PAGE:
Welcome to my website, where we’ll explore the unique culture and heritage of New Orleans and South Louisiana. It’s my hope you'll find many things that will interest and enlighten you here. South Louisiana’s rich heritage is forged from the cultures of many nations and ethnicities. Of course, the first thing that comes to mind when you mention South Louisiana is the food. It’s unique and wonderful, blending diverse cuisines into a unique array of tastes that is immediately recognized as Cajun and Creole. While the spectrum of South Louisiana cuisine is wide, food is only the tip of the cultural iceberg. New Orleans and South Louisiana's cultural heritage also expresses itself in music, art and history, which are as unique as it’s culinary presence. Whether you are interested in learning more about Creole and Cajun food, learning some new recipes or interested in hearing about the many unique tiles that form the mosaic of South Louisiana culture (and how we celebrate it), I hope you find something that interests you here.
Who is Sweet Daddy D?
Born and raised in New Orleans and South Louisiana, I always took for granted the rich cultural offerings of the region. My real appreciation for South Louisiana's culture didn’t develop until I spent twenty years on the East Coast. Not only did I miss the unique atmosphere of South Louisiana, I immediately recognized the interest and fascination that people from other areas have with our culture, particularly the food. I saw how much joy and wonderment it evoked and the interest it sparked. Back home now, I want to learn more about the history and culture of South Louisiana myself and look forward to sharing some of that cultural uniqueness with you. I'm Dave and Sweet Daddy D is my personification of this journey.
Thomas Jefferson once said, "...but though an old man, I am but a young gardener", well I am but a young cook. (Actually, I am even a younger gardener, but that's a subject for another time). I am a self-taught, actually still learning, wannabe chef; a post-60-year-old father of two grown kids and a lucky husband of one. I was born in New Orleans then moved with my family to St. Mary Parish after seventh-grade. Between those two places, I was emersed in Creole and Cajun culture. My family and my wife's family go back generations in South Louisiana.
I’m the creator, writer, chief-inquisitor, photographer, publisher and dishwasher here in my little corner of the e-universe. I started cooking when I was about 12 or 13, influenced by my mother (The Mother Unit) and cooking shows on Public TV. The first one I remember is The French Chef, Julia Child, but growing up in New Orleans I was also lucky enough to watch Chef Paul Prudhomme on TV where he introduced Cajun and Creole cuisine to the world. There are many, many others. I have always been fascinated with great chefs, particularly those that focused on Creole and Cajun cuisines. I've also been lucky enough to run across many other great cooks in everyday life who have influenced me in one way or another. It’s not an exaggeration to say that most people in South Louisiana are great cooks, both women and men, who naturally continued the customs and traditions of their families. Being born and raised in New Orleans and South Louisiana, I am heavily influenced by the cuisine of this region and how it is intertwined with the other cultural components that define South Louisiana. I am also fascinated with many other cuisines and methods and discover that there is usually a connection between various cultures that are fun to discover.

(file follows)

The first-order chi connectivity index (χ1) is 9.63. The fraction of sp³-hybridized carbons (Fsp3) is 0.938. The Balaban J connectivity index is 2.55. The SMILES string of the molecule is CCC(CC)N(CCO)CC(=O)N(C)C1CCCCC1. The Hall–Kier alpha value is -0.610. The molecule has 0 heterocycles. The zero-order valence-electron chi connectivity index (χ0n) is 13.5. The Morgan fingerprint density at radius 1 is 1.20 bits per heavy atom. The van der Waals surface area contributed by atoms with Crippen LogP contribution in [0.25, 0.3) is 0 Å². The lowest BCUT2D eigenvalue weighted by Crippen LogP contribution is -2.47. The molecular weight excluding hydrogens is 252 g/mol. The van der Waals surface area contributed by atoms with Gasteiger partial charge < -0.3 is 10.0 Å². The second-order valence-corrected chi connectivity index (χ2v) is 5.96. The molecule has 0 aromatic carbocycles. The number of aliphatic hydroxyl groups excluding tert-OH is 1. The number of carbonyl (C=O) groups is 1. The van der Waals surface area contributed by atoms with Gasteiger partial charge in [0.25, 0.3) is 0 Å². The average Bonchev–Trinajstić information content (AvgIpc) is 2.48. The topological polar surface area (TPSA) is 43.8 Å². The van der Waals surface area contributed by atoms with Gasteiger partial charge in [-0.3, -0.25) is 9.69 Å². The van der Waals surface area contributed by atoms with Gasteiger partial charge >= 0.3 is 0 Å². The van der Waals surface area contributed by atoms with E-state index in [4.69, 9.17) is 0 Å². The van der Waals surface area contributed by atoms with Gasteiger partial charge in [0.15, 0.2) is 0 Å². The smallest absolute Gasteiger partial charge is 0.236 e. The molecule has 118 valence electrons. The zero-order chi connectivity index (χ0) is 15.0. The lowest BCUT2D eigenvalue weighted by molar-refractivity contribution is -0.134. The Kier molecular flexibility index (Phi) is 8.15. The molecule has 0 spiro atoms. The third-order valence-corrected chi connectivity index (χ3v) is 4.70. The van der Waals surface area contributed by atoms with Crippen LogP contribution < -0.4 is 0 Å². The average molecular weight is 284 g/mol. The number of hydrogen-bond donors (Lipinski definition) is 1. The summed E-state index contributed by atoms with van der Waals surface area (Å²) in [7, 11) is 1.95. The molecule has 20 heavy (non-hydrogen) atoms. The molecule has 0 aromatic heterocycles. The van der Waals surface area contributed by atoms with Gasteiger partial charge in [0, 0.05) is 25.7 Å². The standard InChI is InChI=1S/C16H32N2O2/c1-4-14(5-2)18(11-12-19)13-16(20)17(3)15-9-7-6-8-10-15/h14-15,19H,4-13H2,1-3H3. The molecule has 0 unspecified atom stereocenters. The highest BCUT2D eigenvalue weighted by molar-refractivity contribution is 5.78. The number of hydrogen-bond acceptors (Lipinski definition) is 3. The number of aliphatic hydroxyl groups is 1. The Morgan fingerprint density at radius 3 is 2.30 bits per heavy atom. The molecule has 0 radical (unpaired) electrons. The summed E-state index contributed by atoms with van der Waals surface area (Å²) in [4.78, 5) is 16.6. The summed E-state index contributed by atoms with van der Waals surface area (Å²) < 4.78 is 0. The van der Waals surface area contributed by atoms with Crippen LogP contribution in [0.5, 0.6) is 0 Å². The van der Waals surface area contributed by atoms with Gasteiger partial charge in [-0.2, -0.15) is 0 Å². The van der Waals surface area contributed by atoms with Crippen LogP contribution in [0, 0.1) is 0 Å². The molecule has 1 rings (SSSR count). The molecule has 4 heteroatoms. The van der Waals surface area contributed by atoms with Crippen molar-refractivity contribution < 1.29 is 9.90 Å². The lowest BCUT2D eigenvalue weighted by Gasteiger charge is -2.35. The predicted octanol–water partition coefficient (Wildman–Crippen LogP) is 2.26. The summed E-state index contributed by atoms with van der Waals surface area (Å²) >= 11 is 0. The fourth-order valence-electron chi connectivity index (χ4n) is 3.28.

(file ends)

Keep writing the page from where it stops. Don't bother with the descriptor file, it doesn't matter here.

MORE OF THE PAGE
Why is my website called “First...You Have a Beer”?
In South Louisiana, most recipes start out with First, you make a roux, but I think it starts way before you stand in front of the stove. Depending upon one’s level of experience and expertise in the kitchen, tackling new recipes can be full of angst. Cooking should be the time that takes us away from the stress but unless you're a fairly experienced cook, by the time you need to make that roux, you could be so worked up that everything spirals downhill in a hurry. There is a saying in Louisana that captures the attitude of the region and we use it quite often...Laissez les bons temps rouler..."Let the Good Times Roll". So whether you're learning new recipes or getting ready for a Mardi Gras parade, there is no room for angst..so if you want to Laissez les bons temps rouler, First...You Have a Beer!
How do we eliminate the angst?
Preparation is the key! Preparation eliminates angst! To be properly prepared, you should be in the right frame of mind. First...you have a beer portrays that process. It ain't rocket science, we're cooking. Familiarize yourself with the entire recipe before you get started: that's the ingredients, preparation of those ingredients, the cooking process and the required kitchen equipment and tools. But, when everyday life happens, take a deep breath, relax and I suggest that First...you have a beer. Read my article First...You Have a Beer and you’ll see what I mean.